Ruggles of Red Gap (1935, Leo McCarey)

Great comedy, funny, I loved the hell out of it. Katy liked too.

Ruggles (large-faced auteur Charles Laughton) is a butler for the Earl of Burnstead (Roland Young: Topper in Topper and Uriah Heep in David Copperfield). The Burnstead family and the Ruggles family have been in the same Earl/butler relationship for centuries. Along comes the American New Rich to shake things up: wild-west Egbert (Charlie Ruggles, still recognizable by his eyes over the thick mustache) and his haughty wife Effie, who win Ruggles in a card game and move him from Paris to Red Gap, Washington, USA. Egbert treats Ruggles as a buddy rather than a servant and keeps calling him “colonel”, so when they arrive in Red Gap, Ruggles is mistaken for an important guest in Egbert and Effie’s house, and Effie has to keep up the charade to avoid embarrassment. Ultimately there’s no escaping embarrassment for stuck-up Effie, and Ruggles takes advantage of the goodwill he’s acquired in town and the sense of freedom imbued by the American West to open his own (assumed successful) restaurant, cuddle (implied) with his sweetie (also implied) boot his rival out the building, and get publicly applauded at the end.

Ruggles is a great character. He’s not exactly the typical stuffy butler who gradually learns to relax – he seems from the start to have an inner life, and he adjusts relatively easily from selfless servant to personable entrepreneur. Overall much funnier class commentary than in The Rules of the Game, yet you don’t hear Cahiers du cinema all calling this the best film ever made. Based on a play and filmed a few other times, including a silent with E. Everett Horton as Ruggles, and in technicolor with Bob Hope and Lucille Ball. McCarey directed this soon after a Marx bros. movie and before a Harold Lloyd movie. Appropriately, we watched it soon after a Marx bros. movie and before a Harold Lloyd movie (neither one by McCarey, sorry bud).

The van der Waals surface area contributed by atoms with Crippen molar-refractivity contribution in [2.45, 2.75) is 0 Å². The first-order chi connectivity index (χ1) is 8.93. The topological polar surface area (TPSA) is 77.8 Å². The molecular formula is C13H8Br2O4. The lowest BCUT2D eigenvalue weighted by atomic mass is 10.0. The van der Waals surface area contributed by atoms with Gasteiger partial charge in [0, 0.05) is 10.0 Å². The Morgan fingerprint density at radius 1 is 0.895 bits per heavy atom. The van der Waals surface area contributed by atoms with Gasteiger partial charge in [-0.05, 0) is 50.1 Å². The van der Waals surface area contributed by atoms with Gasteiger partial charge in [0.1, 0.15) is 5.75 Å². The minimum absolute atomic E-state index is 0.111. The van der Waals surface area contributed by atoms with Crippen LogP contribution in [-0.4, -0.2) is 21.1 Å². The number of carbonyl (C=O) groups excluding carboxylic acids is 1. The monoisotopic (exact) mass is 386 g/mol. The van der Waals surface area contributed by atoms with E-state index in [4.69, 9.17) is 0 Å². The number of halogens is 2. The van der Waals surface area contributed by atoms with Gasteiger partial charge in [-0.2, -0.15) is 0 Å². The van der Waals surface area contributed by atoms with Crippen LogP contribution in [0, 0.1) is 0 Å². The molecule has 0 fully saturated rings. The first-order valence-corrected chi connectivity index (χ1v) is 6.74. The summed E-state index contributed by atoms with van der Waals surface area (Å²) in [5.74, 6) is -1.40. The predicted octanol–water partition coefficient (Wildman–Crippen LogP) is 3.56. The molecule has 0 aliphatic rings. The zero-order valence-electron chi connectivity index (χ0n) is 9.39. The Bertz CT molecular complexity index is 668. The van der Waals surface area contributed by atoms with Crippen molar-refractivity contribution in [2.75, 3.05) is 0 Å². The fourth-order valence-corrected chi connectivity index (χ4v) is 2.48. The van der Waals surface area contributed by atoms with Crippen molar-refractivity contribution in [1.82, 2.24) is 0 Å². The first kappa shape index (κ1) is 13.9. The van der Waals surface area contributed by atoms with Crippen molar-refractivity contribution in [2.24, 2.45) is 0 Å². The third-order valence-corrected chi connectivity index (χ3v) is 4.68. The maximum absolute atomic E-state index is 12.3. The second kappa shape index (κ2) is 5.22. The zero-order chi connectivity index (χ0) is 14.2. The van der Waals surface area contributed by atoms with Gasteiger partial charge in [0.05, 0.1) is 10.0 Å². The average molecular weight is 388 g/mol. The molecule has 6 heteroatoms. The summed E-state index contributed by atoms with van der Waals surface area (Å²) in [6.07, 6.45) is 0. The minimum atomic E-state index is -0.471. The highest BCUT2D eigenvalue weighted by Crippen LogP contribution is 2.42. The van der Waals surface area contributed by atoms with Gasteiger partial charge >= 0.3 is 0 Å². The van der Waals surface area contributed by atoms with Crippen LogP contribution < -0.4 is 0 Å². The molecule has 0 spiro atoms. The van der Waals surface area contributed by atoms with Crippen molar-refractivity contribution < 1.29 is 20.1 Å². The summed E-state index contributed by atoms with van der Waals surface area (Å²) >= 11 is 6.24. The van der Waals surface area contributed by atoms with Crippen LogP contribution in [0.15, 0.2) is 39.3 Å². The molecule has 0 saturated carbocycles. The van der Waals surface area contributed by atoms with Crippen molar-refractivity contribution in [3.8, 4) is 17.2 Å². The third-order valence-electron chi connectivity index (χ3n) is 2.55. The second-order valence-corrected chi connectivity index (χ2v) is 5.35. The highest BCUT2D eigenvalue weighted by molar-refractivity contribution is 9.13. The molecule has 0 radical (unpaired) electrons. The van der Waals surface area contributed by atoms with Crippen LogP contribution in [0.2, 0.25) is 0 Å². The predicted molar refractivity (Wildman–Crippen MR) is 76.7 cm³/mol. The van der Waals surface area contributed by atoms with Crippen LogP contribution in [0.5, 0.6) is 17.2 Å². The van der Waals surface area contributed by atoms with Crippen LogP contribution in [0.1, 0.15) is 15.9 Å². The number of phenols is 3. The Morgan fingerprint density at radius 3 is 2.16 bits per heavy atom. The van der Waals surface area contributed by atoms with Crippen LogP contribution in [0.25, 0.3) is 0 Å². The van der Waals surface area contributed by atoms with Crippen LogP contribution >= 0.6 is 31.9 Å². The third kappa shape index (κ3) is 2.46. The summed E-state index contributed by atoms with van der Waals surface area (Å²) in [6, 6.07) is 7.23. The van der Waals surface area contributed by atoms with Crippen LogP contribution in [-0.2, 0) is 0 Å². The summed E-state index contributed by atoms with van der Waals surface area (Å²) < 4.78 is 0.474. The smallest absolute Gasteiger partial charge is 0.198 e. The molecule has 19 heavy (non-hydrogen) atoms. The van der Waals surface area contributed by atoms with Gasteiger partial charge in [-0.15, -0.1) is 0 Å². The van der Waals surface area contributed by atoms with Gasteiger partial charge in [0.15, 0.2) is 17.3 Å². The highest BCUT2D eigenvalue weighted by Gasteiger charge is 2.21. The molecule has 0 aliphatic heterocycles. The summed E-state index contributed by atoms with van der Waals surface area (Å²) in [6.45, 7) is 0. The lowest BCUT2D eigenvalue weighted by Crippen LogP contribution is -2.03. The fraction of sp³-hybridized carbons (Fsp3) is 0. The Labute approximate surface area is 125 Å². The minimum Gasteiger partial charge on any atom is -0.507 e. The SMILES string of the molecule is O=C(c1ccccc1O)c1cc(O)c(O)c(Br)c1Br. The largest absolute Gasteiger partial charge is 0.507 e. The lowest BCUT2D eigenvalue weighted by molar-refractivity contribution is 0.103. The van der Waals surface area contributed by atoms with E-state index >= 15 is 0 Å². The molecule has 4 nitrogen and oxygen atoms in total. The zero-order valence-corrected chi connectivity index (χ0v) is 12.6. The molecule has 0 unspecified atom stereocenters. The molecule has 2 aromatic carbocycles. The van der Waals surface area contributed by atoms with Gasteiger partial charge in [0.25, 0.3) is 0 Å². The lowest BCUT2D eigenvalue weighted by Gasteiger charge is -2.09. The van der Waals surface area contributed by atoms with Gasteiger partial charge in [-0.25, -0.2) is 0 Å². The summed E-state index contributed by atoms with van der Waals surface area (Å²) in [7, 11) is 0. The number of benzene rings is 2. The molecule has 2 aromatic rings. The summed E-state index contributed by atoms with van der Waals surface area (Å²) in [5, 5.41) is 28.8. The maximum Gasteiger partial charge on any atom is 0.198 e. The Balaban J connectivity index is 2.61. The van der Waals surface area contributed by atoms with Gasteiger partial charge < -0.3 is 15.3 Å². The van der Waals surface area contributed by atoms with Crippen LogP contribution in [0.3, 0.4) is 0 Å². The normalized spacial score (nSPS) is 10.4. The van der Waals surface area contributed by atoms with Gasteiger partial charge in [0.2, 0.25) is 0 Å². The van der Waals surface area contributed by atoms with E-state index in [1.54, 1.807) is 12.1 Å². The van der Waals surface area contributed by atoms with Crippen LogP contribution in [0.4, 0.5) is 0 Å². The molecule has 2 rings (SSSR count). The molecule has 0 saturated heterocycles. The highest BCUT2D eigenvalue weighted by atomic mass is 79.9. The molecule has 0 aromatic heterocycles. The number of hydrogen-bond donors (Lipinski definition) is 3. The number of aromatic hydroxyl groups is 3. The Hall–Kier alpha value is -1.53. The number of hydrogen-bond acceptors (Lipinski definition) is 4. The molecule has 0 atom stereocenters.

character Ruggles (left) with actor Ruggles (right):

Besides being a great director, Charles Laughton was in everything from Whale’s The Old Dark House to Kubrick’s Spartacus. Silent star turned successful comedy/drama character actress Zasu Pitts is Ruggles’ dark-haired love interest, and Leila Hyams (also a silent star, best known for playing the nice girl in Freaks) is a blonde singer, a hot young society gal. I wanna say that Lucien Littlefield (Scandal Sheet, The Bitter Tea of General Yen) played the asshole who tried to keep Ruggles down.